Like the original Nioh some years ago, Nioh 2 has escaped the shackles of Sony.
It arrives on PC in the form of a complete edition, which means all three expansions released for the game are included. So, there are more weapons to master, and an additional slew of missions to arduously work through once the main campaign is over. For Nioh fans, it’s an attractive proposition.
Nioh 2 is a phenomenal game, building on the original with new Yokai abilities. Basically, any time you beat a fearsome Yokai, there’s a chance it will drop its Soul Core. If you can get that Soul Core back to a shrine it can be purified and then attuned – equipped to you and me. There are many, many Soul Cores to acquire, and each one of them allows the player to make use of a unique enemy ability. You can turn into a winged beast and shoot multiple projectiles, for example, or assume the form of an undead soldier that swings their head around on an elongated neck.
These enemy abilities really deepen the Nioh experience, which was already cavernous as is. And that’s not all – there’s the Yokai Burst Counter to consider too. When the eyes of an enemy emit a blaring red flash across the screen, you know you’re in for a world of hurt. The choice is then yours; you can either attempt to avoid or block the attack, which could end in disaster, or counter it with your demonic Yokai Burst Counter. Be quick enough with the latter and you’ll stop the enemy’s attack before it even lands, leaving them reeling while you continue your assault. It’s brilliant.
Making the move to PC, of course multiple graphical settings have been introduced to Nioh 2. Players can tweak texture quality, effect quality, shadow resolution, ambient occlusion and dynamic reflections. With everything maxed out and at 4K resolution, the PC version of Nioh 2 just edges ahead of the remastered version for PS5 in terms of visuals. Unless you have a monstrous PC, however, you’re not going to match it on performance. My Nvidia RTX 3070 paired with a Ryzen 5 3600 certainly isn’t up to the task. At 4K, it mostly stays at 60 frames per second, but some drops to the mid-50s introduce stutter and ruin the fluidity.
Fiddle with the settings enough and you can strike a fine balance between graphical fidelity and performance, though you probably won’t want to go below 60fps for Nioh 2. If your PC (and monitor) is up to the task, 120fps is also supported, and it should be easier to achieve for RTX owners once plans to add DLSS to the game have come to fruition. For now though, the resolution and graphical fidelity of the game will have to be lowered for most PC gamers to make use of high-speed frame rates. They’ll also have to tinker with V-Sync at the driver level.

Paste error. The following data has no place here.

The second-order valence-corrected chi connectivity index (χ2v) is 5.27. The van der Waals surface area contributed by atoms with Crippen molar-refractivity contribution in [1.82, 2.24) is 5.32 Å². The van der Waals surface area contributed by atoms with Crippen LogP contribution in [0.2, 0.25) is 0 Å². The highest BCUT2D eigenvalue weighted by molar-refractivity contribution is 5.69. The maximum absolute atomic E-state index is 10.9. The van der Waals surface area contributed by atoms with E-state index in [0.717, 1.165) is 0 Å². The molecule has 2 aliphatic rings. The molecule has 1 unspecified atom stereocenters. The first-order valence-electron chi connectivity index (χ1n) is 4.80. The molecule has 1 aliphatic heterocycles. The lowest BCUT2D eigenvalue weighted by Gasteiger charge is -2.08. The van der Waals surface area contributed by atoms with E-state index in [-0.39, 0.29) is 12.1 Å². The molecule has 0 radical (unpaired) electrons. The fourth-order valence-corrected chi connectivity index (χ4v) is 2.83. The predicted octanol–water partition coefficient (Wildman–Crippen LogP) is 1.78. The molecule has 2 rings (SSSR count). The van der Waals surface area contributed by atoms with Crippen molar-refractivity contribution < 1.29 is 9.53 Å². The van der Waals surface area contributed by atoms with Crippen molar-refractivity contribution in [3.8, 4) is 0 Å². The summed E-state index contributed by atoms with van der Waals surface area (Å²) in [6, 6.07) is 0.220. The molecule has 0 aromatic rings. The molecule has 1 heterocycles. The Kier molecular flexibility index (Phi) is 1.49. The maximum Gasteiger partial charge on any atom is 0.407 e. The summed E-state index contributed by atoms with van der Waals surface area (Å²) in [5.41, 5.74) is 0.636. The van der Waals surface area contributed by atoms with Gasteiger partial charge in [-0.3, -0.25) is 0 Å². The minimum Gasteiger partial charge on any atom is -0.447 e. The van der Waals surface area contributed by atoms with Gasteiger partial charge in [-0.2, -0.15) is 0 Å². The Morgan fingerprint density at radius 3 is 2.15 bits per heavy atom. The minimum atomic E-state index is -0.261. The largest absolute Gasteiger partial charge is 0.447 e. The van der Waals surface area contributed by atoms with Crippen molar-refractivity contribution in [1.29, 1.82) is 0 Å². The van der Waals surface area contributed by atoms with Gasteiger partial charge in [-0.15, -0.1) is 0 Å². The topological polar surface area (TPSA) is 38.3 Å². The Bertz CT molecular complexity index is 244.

For some strange reason, Nioh 2 – The Complete Edition automatically applies V-Sync, locking the frame rate to 60fps even when you set the maximum as 120fps. One trip into Nvidia control panel to force V-Sync off later, 120fps was achieved in Nioh 2 albeit at 1080p and with a minor amount of screen tearing. Going back into the Nvidia control panel and changing the V-Sync option to ‘Fast’ thankfully eliminated the screen tearing, while lowering some graphical settings in-game allowed me to up the resolution to 1440p and still achieve a steady 120fps. It’s one of those games where lowering the graphical settings don’t make it look all that worse, either. Turning most settings from ‘low’ to ‘high’ simply adds a little more depth.
If you don’t mind spending some time tweaking settings, both inside the game and out, Nioh 2 – The Complete Edition can be a spectacular experience on PC. It’s a solid port of a truly great game. Thanks to the brilliant PS5 remaster though, I can’t say that PC is the best way to play it. On PS5 you get the looks and the performance without any hassle, as well as DualSense support and ultrafast loading times.
Ultimately, if you’re lucky enough to have a PS5, that’s the format to get Nioh 2 – The Complete Edition on. If not, the PC version will serve you well. There will be hiccups along the way, however, at least until DLSS arrives or any other performance-improving updates. But even those technical issues can’t get in the way of how fantastic Nioh 2 is to play, especially when all it takes is a bit of experimentation with settings to find the perfect balance.
Nioh 2 – The Complete Edition Review: GameSpew’s Score